Another great way to help reduce weeds within your planting space is to provide a 3” layer of mulch that has a great matting capacity, this means the fibers fuse together. This matted layer not only provides a great level of water retention for the soil, but creates a thermal barrier that helps prevent weed seeds from growing. Again this is not a guarantee that weeds will not grow, sometimes just physically removing them is the best option.
Winter preparation can be an intricate part of your landscape maintenance. Being prepared can be a difficult thing to adjust for, one cannot know what kind of winter we are going to have. Your best way to assure that most of your plants will make it through the winter is to make sure you select plant material that grows well within our growing zone. Zones are based on low temperatures throughout our county. Choosing plant material that is on the boarder of the zones can leave you a little heartbroken if the winter’s low temperatures dip too much lower than those plants tolerances. Winters with a great deal of snow can be very good to retain soil temperature by creating an insulating layer, while winters with little snow and a great deal of cold can wreak havoc on all of your landscape plants. Broad leaf evergreens are extremely susceptible to winter desiccation. This is when a plant tries to draw moisture from the frozen earth and there is nothing to draw from or when there are high winds that pull the moisture right from the leaves causing the plants leaves to fold in and turn brown. How to prevent this is to either physically adding something around the plant to help protect the plant from the damaging winds and to shade the plant when there is a great deal of sun during those late Indian Summers that we are known for. Another option to help reduce this is to add a chemical application called an anti-desiccant which will help close the plants pores and help prevent water loss. Perennials can also be susceptible to harsh winter weather that can not only cause them to be stunted for the season but also can cause them to parish. To assist this adding mulch to help insulate the soil is a great deal of help and if you have a particular sensitive perennial that you are growing that is on the boarder of our growing zone you can place straw on top of them to help keep them for the winter. A winter like the one that we have just had is something that no one can prepare for, no matter how far within the tolerances you are with your plant material, temperatures fell far below what we have seen in many decades so remember mother nature can be very unpredictable and we must be prepared for almost anything.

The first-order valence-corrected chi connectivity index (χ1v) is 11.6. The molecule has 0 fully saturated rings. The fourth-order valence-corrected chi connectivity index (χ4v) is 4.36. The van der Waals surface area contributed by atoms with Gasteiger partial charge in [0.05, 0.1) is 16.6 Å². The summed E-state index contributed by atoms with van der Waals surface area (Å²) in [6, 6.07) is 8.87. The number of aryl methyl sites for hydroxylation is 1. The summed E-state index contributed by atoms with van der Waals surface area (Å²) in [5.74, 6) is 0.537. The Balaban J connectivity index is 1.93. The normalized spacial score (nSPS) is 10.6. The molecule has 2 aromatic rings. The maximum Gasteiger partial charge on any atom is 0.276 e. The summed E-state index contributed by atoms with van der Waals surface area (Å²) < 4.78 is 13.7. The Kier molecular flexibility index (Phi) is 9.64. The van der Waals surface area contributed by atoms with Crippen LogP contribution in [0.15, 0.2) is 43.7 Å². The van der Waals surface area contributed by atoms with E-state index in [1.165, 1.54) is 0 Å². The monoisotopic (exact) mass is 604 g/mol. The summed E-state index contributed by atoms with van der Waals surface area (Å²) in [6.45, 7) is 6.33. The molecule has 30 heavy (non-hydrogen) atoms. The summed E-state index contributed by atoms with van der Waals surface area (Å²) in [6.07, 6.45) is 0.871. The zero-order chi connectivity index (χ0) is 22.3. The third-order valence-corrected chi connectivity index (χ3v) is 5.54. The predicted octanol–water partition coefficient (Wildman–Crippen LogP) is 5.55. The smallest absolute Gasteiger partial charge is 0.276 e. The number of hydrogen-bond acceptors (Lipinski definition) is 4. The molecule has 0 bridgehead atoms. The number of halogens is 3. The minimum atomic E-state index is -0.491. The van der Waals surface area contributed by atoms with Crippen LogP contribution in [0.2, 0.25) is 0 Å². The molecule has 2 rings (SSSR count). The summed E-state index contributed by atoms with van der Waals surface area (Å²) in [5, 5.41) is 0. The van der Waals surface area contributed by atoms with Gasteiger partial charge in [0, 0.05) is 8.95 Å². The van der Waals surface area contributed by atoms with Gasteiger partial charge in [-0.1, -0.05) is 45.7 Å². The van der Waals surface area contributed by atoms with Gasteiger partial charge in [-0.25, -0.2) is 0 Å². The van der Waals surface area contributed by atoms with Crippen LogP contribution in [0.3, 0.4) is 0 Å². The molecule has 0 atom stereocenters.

Once your landscape has become established, your bed maintenance should be greatly reduced, granted that you do not have a hedge filled formal garden. The general removal of the occasional weed, along with seasonal pruning and the occasional dividing of perennials and ornamental grasses should be all that is needed to maintain a healthy and well-kept landscape. Keep following our future blogs on tips on transplanting and dividing.